CSS Syntax and Selectors

A CSS rule consists of a set of style rules that are interpreted by the browser and then applied to the corresponding elements in the document.

The selector points to the HTML element you want to style.The declaration block contains one or more declarations separated by semicolons.

Selectors are used to declare which of the markup elements a style applies to.

Each declaration includes a CSS property name and a value, separated by a colon.A CSS declaration always ends with a semicolon, and declaration blocks are surrounded by curly braces.

Each declaration consists of a property and a value.

In the following example all

elements will be center-aligned, with a red text color:.

Example -

Once you understand the very fundamentals of HTML, we recommend that you learn HTML and CSS at the same time, moving back and forth between the two topics. This is because HTML is far more interesting and much more fun to learn when you apply CSS, and you can't really learn CSS without knowing HTML.

CSS Selectors

A CSS selector is the part of a CSS rule set that actually selects the content you want to style. Let’s look at all the different kinds of selectors available, with a brief description of each.CSS selectors are used to "find" (or select) HTML elements based on their element name, id, class, attribute, and more.

The element Selector

Also referred to simply as a “type selector,” this selector must match one or more HTML elements of the same name. Thus, a selector of nav would match all HTML nav elements, and a selector of <ul> would match all HTML unordered lists, or <ul> elements.

The element selector selects elements based on the element name.You can select all

elements on a page like this (in this case, all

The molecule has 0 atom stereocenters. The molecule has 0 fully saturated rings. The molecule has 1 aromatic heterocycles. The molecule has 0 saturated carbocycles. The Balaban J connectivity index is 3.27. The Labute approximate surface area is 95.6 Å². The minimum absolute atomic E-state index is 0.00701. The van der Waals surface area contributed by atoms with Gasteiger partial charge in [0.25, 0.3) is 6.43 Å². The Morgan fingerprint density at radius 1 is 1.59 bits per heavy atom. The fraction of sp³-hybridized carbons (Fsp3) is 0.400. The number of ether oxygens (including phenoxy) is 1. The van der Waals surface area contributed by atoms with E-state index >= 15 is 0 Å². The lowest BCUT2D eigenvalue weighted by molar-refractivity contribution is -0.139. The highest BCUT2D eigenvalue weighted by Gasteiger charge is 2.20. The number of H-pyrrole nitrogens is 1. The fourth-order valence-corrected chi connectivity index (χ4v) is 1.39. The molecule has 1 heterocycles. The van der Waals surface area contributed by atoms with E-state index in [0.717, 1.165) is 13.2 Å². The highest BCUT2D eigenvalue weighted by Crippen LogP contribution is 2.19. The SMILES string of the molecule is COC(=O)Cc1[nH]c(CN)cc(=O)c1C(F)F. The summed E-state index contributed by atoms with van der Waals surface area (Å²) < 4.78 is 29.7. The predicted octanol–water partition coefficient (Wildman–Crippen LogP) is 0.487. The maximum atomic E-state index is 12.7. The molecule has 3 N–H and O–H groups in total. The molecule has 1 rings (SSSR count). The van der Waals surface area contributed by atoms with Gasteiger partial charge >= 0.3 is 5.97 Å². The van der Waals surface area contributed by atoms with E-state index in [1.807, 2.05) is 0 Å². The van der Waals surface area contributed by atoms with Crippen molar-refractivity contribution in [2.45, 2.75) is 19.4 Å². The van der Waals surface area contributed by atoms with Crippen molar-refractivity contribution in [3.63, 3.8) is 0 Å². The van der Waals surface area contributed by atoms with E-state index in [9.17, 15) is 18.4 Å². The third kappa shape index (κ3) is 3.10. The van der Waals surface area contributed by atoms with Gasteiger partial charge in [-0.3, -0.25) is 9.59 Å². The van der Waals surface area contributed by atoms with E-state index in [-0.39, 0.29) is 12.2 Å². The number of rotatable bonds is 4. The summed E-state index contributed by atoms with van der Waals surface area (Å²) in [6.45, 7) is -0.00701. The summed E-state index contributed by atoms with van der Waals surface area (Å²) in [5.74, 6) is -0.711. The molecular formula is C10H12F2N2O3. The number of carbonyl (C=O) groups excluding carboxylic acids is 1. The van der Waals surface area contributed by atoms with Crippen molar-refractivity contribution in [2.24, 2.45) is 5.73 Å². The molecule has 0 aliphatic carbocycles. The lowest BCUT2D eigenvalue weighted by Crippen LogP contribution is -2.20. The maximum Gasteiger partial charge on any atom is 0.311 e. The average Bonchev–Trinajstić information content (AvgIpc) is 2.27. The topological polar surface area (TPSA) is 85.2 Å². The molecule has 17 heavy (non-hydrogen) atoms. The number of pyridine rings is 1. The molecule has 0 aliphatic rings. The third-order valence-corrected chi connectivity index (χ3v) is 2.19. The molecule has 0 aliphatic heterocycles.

elements will be center-aligned, with a red text color):

The id Selector

An ID selector is declared using a hash, or pound symbol (#) preceding a string of characters. The string of characters is defined by the developer. This selector matches any HTML element that has an ID attribute with the same value as that of the selector, but minus the hash symbol.

The id selector uses the id attribute of an HTML element to select a specific element.

The class Selector

The class selector is the most useful of all CSS selectors. It’s declared with a dot preceding a string of one or more characters. Just as is the case with an ID selector, this string of characters is defined by the developer. The class selector also matches all elements on the page that have their class attribute set to the same value as the class, minus the dot.

The class selector selects elements with a specific class attribute.To select elements with a specific class, write a period (.) character, followed by the name of the class.

In the example below, all HTML elements with class=".box" will be blue and center-aligned:

Grouping Selectors

If you have elements with the same style definitions, like this:

It will be better to group the selectors, to minimize the code.

To group selectors, separate each selector with a comma.

In the example below we have grouped the selectors from the code above:

Grouping Selectors

If you have elements with the same style definitions, like this:

CSS Comments

Comments are used to explain the code, and may help when you edit the source code at a later date.

Comments are ignored by browsers.

A CSS comment starts with /* and ends with */. Comments can also span multiple lines: